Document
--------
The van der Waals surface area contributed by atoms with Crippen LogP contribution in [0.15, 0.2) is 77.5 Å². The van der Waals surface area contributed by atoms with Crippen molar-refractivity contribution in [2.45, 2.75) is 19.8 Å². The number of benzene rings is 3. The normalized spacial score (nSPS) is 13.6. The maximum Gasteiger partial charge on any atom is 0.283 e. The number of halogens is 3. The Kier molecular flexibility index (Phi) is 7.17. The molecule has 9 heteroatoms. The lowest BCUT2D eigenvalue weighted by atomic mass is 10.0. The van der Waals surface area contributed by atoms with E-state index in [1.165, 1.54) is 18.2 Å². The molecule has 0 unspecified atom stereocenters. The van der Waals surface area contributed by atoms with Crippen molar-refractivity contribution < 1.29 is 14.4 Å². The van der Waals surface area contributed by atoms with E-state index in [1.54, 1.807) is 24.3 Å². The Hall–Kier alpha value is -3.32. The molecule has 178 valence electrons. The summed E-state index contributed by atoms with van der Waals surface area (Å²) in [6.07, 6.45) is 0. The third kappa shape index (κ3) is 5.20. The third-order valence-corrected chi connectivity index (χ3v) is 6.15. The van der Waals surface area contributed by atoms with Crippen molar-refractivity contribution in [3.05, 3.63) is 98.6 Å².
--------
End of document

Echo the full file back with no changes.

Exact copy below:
The van der Waals surface area contributed by atoms with Crippen LogP contribution in [0.15, 0.2) is 77.5 Å². The van der Waals surface area contributed by atoms with Crippen molar-refractivity contribution in [2.45, 2.75) is 19.8 Å². The number of benzene rings is 3. The normalized spacial score (nSPS) is 13.6. The maximum Gasteiger partial charge on any atom is 0.283 e. The number of halogens is 3. The Kier molecular flexibility index (Phi) is 7.17. The molecule has 9 heteroatoms. The lowest BCUT2D eigenvalue weighted by atomic mass is 10.0. The van der Waals surface area contributed by atoms with E-state index in [1.165, 1.54) is 18.2 Å². The molecule has 0 unspecified atom stereocenters. The van der Waals surface area contributed by atoms with Crippen molar-refractivity contribution < 1.29 is 14.4 Å². The van der Waals surface area contributed by atoms with E-state index in [1.54, 1.807) is 24.3 Å². The Hall–Kier alpha value is -3.32. The molecule has 178 valence electrons. The summed E-state index contributed by atoms with van der Waals surface area (Å²) in [6.07, 6.45) is 0. The third kappa shape index (κ3) is 5.20. The third-order valence-corrected chi connectivity index (χ3v) is 6.15. The van der Waals surface area contributed by atoms with Crippen molar-refractivity contribution in [3.05, 3.63) is 98.6 Å².